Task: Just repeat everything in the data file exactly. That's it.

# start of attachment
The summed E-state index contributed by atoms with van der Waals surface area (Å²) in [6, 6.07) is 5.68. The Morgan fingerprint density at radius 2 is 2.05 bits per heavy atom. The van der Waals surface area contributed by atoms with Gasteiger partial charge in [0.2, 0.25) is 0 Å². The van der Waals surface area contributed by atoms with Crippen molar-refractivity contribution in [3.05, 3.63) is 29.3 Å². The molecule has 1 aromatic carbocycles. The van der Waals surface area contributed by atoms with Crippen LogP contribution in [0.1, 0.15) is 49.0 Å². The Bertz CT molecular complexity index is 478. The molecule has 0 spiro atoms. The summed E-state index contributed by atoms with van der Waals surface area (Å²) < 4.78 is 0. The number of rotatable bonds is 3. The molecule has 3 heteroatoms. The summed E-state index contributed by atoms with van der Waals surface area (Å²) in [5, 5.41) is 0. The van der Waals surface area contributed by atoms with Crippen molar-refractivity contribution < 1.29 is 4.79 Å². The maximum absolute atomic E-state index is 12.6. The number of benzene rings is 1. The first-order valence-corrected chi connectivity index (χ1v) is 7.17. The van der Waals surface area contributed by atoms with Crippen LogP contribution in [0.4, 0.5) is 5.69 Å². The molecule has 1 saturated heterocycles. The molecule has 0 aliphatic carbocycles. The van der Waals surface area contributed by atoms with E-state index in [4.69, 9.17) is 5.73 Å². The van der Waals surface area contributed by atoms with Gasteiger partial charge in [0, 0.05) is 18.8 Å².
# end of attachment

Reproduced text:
The summed E-state index contributed by atoms with van der Waals surface area (Å²) in [6, 6.07) is 5.68. The Morgan fingerprint density at radius 2 is 2.05 bits per heavy atom. The van der Waals surface area contributed by atoms with Gasteiger partial charge in [0.2, 0.25) is 0 Å². The van der Waals surface area contributed by atoms with Crippen molar-refractivity contribution in [3.05, 3.63) is 29.3 Å². The molecule has 1 aromatic carbocycles. The van der Waals surface area contributed by atoms with Crippen LogP contribution in [0.1, 0.15) is 49.0 Å². The Bertz CT molecular complexity index is 478. The molecule has 0 spiro atoms. The summed E-state index contributed by atoms with van der Waals surface area (Å²) < 4.78 is 0. The number of rotatable bonds is 3. The molecule has 3 heteroatoms. The summed E-state index contributed by atoms with van der Waals surface area (Å²) in [5, 5.41) is 0. The van der Waals surface area contributed by atoms with Crippen molar-refractivity contribution < 1.29 is 4.79 Å². The maximum absolute atomic E-state index is 12.6. The number of benzene rings is 1. The first-order valence-corrected chi connectivity index (χ1v) is 7.17. The van der Waals surface area contributed by atoms with Crippen LogP contribution in [0.4, 0.5) is 5.69 Å². The molecule has 1 saturated heterocycles. The molecule has 0 aliphatic carbocycles. The van der Waals surface area contributed by atoms with E-state index in [4.69, 9.17) is 5.73 Å². The van der Waals surface area contributed by atoms with Gasteiger partial charge in [0, 0.05) is 18.8 Å².